Nasa spacecraft sets off on incredible quest to touch the sun itself

Parker Solar Probe

NASA's Parker Solar Probe launched this morning

The probe will be 3.9 million miles from the sun's surface, making it the closest spacecraft to the sun's surface in history.

The United Launch Alliance Delta IV rocket carrying NASA's Parker Solar Probe launches from Cape Canaveral Air Force Station, Florida on August 12, 2018.

PSP is carrying four instrument suites created to study the sun's magnetic fields, plasma and energetic particles, and image the solar wind.

A NASA spacecraft rocketed toward the sun Sunday on an unprecedented quest to get closer to our star than anything ever sent before.

He proposed the existence of solar wind - a steady, supersonic stream of particles blasting off the sun - 60 years ago.

"It can impact our technology, it disrupts our communications, it can knock out satellites, it creates a hazardous environment for astronauts, and it also can even impact our power grids here on Earth", says Alex Young, NASA Heliophysicist.

The £1.17billion ($1.5billion) mission will study the sun's incredibly hot outer atmosphere, called the corona, as well as the charged particles that flow off the star and into the solar system.

The Parker probe is named after USA astrophysicist Eugene Parker, who developed a pioneering theory on supersonic solar wind in 1958.

Parker will enter the Sun's atmosphere to sample conditions around our star, reaching as far as 6.16 million km from the Sun's scorching surface. But an 8-foot-wide heat shield out front - only 4.5 inches thick - should keep the probe's electronics safe at room temperature. Along the way, the spacecraft will gather data to try and solve some of the sun's great mysteries.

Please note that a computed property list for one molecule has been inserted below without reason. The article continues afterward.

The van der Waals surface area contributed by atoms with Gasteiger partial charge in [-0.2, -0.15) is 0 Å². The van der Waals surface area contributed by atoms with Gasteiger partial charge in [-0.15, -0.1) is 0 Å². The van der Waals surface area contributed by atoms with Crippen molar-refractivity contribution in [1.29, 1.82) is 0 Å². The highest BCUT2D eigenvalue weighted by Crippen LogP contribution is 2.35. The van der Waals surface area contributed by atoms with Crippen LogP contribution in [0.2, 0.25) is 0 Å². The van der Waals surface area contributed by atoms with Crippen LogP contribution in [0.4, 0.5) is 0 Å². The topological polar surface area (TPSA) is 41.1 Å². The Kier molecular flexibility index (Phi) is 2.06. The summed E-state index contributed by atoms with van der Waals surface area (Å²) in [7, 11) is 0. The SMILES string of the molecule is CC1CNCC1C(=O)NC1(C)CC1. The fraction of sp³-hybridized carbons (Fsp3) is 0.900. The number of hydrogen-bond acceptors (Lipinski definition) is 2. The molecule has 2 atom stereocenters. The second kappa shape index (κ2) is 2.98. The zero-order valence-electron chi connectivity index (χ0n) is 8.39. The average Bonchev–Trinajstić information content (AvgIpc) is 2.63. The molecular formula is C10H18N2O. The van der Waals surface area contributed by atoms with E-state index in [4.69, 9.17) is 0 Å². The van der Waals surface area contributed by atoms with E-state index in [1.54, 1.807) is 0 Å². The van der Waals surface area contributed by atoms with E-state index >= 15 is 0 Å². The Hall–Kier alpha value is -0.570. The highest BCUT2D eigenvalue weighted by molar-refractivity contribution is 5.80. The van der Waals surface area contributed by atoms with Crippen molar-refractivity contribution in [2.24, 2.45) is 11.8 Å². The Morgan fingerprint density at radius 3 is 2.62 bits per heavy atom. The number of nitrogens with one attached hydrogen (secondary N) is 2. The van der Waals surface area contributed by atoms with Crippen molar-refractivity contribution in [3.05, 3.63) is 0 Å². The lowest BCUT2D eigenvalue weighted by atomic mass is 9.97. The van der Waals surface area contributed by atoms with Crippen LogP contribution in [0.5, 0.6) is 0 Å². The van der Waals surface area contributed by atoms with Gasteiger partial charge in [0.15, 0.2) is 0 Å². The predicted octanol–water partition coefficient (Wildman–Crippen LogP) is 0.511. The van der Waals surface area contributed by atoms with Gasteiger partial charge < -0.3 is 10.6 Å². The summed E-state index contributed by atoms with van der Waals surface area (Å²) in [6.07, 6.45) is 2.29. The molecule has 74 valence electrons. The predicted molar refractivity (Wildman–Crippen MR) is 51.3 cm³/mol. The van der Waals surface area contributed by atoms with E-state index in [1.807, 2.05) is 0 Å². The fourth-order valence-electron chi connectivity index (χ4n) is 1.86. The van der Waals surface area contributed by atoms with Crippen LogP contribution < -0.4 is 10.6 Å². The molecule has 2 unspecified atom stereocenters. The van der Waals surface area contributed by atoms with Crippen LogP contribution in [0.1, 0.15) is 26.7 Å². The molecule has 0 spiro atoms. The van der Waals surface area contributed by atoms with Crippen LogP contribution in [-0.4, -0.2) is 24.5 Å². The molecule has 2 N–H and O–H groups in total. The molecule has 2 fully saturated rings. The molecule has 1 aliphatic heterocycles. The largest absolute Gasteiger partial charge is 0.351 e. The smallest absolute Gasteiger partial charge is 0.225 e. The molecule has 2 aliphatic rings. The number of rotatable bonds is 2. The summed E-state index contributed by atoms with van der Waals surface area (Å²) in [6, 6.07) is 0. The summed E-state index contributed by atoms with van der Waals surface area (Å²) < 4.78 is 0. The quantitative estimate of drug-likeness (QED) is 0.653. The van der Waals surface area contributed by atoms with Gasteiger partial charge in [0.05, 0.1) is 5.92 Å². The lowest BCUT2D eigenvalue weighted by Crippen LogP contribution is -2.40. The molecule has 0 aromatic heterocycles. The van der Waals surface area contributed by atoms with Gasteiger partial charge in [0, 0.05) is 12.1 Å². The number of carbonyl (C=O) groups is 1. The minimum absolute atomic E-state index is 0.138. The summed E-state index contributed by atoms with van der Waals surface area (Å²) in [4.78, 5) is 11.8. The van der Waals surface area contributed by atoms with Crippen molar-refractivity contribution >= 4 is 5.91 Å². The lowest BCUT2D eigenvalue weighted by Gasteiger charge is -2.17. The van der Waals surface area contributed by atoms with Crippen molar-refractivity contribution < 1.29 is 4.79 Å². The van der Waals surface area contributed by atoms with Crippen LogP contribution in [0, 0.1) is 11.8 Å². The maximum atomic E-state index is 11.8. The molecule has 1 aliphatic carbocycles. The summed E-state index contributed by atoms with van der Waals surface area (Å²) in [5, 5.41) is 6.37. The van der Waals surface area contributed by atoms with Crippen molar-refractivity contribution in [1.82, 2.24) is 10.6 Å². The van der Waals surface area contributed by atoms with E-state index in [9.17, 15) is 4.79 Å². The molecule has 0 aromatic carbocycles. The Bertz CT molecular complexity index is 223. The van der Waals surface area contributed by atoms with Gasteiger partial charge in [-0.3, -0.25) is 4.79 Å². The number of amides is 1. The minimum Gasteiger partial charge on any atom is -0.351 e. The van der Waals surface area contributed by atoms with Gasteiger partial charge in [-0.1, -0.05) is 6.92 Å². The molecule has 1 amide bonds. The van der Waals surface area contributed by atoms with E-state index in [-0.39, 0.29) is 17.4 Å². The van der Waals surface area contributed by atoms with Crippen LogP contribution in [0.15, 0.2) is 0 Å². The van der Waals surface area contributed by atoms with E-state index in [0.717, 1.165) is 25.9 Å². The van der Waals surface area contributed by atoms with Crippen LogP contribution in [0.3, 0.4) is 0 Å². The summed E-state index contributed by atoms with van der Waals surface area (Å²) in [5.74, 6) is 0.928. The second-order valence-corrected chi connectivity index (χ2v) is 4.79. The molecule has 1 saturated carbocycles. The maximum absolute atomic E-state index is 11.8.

The Parker Solar Probe is a satellite about the size of the vehicle, and it is even set to become the fastest moving manmade object history as it fires towards the sun, breaking the record previously set by Pedro Obiang's absolute banger against Spurs last season.

Over the next seven years, there will be 24 close approaches to the sun.

"I really have to turn from biting my nails and getting it launched to thinking about all the interesting things, which I don't know yet, (that) will be made clear, I assume, over the next five or six or seven years", Parker said in a NASA interview.

He added: "It's a whole new phase and it's gonna be fascinating throughout.and we're just waiting for the data now so the experts can get busy because there's a lot of data will be coming in". Seven Venus flybys are planned over the seven-year mission to fine-tune the trajectory, setting up the close-in aim points. "We're in for some learning over the next several years".

The Parker Solar Probe rocket lifted off from Cape Canaveral, Florida.

Parker, who first detailed the possibility of solar winds all the way back in 1958, said of the launch, "Wow, here we go!"

To "touch" the sun, the spacecraft will make a swing by Venus to shed some of its sideways momentum, allowing it to take a more straight shot toward the center of the solar system.

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